Over a year ago Playback published a series of reviews of active noise-cancelling headphones, collectively called the “Sounds of Silence”, and one of our favorite models at the time was Audio-Technica’s “Quiet Point” ATH-ANC7. Though it was neither the most expensive nor the most elaborate of the designs we sampled, the ANC7 represented one of those “less is more” scenarios where everything about the headphone just plain worked as intended, giving excellent levels of noise reduction and very refined sound without any fuss, bother, or superfluous gongs or whistles. From off-the-record conversations I had with manufacturers of competing noise-cancelling phones, I learned the Audio-Technica had attracted their attention, too (so that some regarded the ATH-ANC7 as a worthy competitive benchmark to try and surpass).
Now, however, Audio-Technica has replaced the ATH-ANC7 with an updated model called the ATH-ANC7b ($219.95) that is said to offer incremental improvements vis-à-vis the original model. Since the audio universe is littered with examples of products that supposedly offer improvements but that in fact sadly represent steps backward, I decided to withhold judgment until I heard the ANC7b in action. Having now lived with the new model for several months, I’m pleased to report that it really does take meaningful steps forward from the original ANC7, yet with no increase in retail price and no sonic downsides whatsoever. In short, the ATH-ANC7b’s motto could well be, “All gain with no pain,” which certainly works for me. And as with the original ANC7, the new model represents a simple, elegant solution that works to deliver unexpected levels of quietude with genuinely sophisticated sound.
When you get right down to it, active noise cancellers involve—as a matter of necessity—balancing delicate and difficult design tradeoffs. To remove (or cancel out) background noises, active noise cancellers must produce noises designed to exactly offset environmental noises from without, while at the same time reproducing the finer points and nuances of well recorded music without skipping a beat. It’s a tall order to fill, yet one that Audio-Technica’s ATH-ANC7b addresses with rare grace and sophistication, which is what makes this headphone so special.
Consider this active noise-cancelling headphone if: you want one of the most sophisticated and musically satisfying noise-cancelling headphones on today’s market—one that combines very significant levels of noise reduction with the kind of sonic refinement approaching the sound of today’s higher-quality passive headphones.
Look further if: you want the very highest levels of noise reduction possible (or perhaps multiple noise reduction algorithms each optimized for handling different kinds of noise) and are willing to trade away some of the Audio-Technica’s sonic sophistication to achieve that goal. But that said, be aware that no other noise-cancelling headphone we have yet tried offers a better overall combination of noise cancellation and sonic excellence.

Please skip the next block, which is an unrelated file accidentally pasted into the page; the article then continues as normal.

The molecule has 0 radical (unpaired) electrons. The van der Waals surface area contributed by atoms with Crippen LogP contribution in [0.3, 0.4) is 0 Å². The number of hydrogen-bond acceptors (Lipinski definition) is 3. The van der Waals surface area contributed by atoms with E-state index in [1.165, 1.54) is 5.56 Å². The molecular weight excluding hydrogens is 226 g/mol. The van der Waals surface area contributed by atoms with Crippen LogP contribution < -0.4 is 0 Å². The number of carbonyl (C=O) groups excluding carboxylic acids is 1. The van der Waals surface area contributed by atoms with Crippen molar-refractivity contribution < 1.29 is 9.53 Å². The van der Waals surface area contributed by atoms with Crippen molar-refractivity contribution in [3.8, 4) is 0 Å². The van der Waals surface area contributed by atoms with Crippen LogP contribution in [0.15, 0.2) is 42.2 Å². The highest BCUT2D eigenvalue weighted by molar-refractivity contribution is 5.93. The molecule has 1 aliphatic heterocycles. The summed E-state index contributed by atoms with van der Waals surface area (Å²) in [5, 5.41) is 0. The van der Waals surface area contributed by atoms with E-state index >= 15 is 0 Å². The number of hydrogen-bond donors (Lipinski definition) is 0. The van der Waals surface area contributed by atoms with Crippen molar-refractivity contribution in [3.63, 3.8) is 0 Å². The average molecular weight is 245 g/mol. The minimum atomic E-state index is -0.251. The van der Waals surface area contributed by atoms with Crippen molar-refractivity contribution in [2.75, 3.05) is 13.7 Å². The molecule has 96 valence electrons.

- Tonal balance: 9.5
- Clarity: 9
- Dynamics: 8.5
- Comfort/fit: 9.5
- Noise isolation/cancellation: 9
- Ease of use:10
- Value: 9.5
- 40mm drivers with neodymium magnet structures.
- Headphone operates in passive mode in the event of battery failure.
- Detachable signal cable means the headphone can be used for noise reduction only.
- Quiet Point noise-cancellation circuitry promises 20 dB of noise reduction, while reducing “environmental noise by up to 90%.”
- Compact, “fold-flat” design that allows earcups to swivel in both vertical and horizontal axes.
- Powered by single AAA battery with projected battery life of 40 hours.
The ATH-ANC7b improves upon the already very good sonic qualities of the original ATH-ANC7 in several noteworthy ways. To supply some background context for my remarks, let me mention that I described the original model as offering “a slightly warmer-than-neutral sound with a touch (but only a light touch) of midrange forwardness.” By comparison, the ATH-ANC7b offers more neutral voicing with slightly deeper and more robust bass and more extended highs working to balance out the original design’s midrange strengths. The result is a more evenly balanced sound from top to bottom.
As with the original ATH-ANC7, the ANC7b does a remarkably good job of capturing the sometimes very subtle distinctions between good, better, and best recordings, giving the listener insights into delicate textural and transient details in the music. Let me be very clear on this point; more so than any other noise-cancelling headphone that I’ve yet heard, the ATH-ANC7b could pass for a high-quality passive (that is, non-noise-cancelling) headphone, which is saying a mouthful. The fact that it can deliver this kind of sonic sophistication while also eliminating tons of background noise is what makes the Audio-Technica so desirable.
I’ve used the Audio-Technicas in a number of different environments, but would observe that they can seem almost revelatory in two very different environments: genuinely noisy environments, such as jetliners in flight, and seemingly quiet environments, such as the interiors of homes where the only apparent noise sources might be HVAC equipment in use or the soft sounds of a television in a distant room. In both cases, the Audio-Technicas knock background noise levels way, way down, so much so that you may marvel—as I have at times—over how much quieter and more relaxing things seem once the QuietPoint circuitry is engaged.